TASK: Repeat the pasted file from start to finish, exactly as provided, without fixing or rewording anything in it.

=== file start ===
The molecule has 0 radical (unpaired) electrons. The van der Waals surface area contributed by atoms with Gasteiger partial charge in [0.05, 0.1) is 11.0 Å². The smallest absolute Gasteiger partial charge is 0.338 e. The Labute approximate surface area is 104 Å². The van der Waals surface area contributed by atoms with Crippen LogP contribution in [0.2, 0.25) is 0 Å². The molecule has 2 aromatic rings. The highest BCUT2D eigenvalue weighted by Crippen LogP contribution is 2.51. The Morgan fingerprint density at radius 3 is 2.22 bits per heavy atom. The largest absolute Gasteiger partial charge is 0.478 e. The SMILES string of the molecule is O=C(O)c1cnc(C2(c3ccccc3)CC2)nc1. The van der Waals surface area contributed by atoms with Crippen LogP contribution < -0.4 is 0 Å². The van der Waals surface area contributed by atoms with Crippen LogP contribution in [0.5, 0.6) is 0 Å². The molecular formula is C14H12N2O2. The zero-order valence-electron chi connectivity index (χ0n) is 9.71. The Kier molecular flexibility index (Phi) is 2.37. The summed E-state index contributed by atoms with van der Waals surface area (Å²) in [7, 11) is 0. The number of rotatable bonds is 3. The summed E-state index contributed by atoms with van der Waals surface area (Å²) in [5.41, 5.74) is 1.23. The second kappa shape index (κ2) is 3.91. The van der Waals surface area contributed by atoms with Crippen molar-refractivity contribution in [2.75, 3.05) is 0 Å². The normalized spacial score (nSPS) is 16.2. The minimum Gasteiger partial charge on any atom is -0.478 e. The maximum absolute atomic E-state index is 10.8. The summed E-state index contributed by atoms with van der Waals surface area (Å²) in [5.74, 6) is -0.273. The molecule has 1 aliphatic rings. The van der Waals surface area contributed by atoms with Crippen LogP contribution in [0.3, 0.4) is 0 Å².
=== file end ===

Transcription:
The molecule has 0 radical (unpaired) electrons. The van der Waals surface area contributed by atoms with Gasteiger partial charge in [0.05, 0.1) is 11.0 Å². The smallest absolute Gasteiger partial charge is 0.338 e. The Labute approximate surface area is 104 Å². The van der Waals surface area contributed by atoms with Crippen LogP contribution in [0.2, 0.25) is 0 Å². The molecule has 2 aromatic rings. The highest BCUT2D eigenvalue weighted by Crippen LogP contribution is 2.51. The Morgan fingerprint density at radius 3 is 2.22 bits per heavy atom. The largest absolute Gasteiger partial charge is 0.478 e. The SMILES string of the molecule is O=C(O)c1cnc(C2(c3ccccc3)CC2)nc1. The van der Waals surface area contributed by atoms with Crippen LogP contribution < -0.4 is 0 Å². The van der Waals surface area contributed by atoms with Crippen LogP contribution in [0.5, 0.6) is 0 Å². The molecular formula is C14H12N2O2. The zero-order valence-electron chi connectivity index (χ0n) is 9.71. The Kier molecular flexibility index (Phi) is 2.37. The summed E-state index contributed by atoms with van der Waals surface area (Å²) in [7, 11) is 0. The number of rotatable bonds is 3. The summed E-state index contributed by atoms with van der Waals surface area (Å²) in [5.41, 5.74) is 1.23. The second kappa shape index (κ2) is 3.91. The van der Waals surface area contributed by atoms with Crippen molar-refractivity contribution in [2.75, 3.05) is 0 Å². The normalized spacial score (nSPS) is 16.2. The minimum Gasteiger partial charge on any atom is -0.478 e. The maximum absolute atomic E-state index is 10.8. The summed E-state index contributed by atoms with van der Waals surface area (Å²) in [5.74, 6) is -0.273. The molecule has 1 aliphatic rings. The van der Waals surface area contributed by atoms with Crippen LogP contribution in [0.3, 0.4) is 0 Å².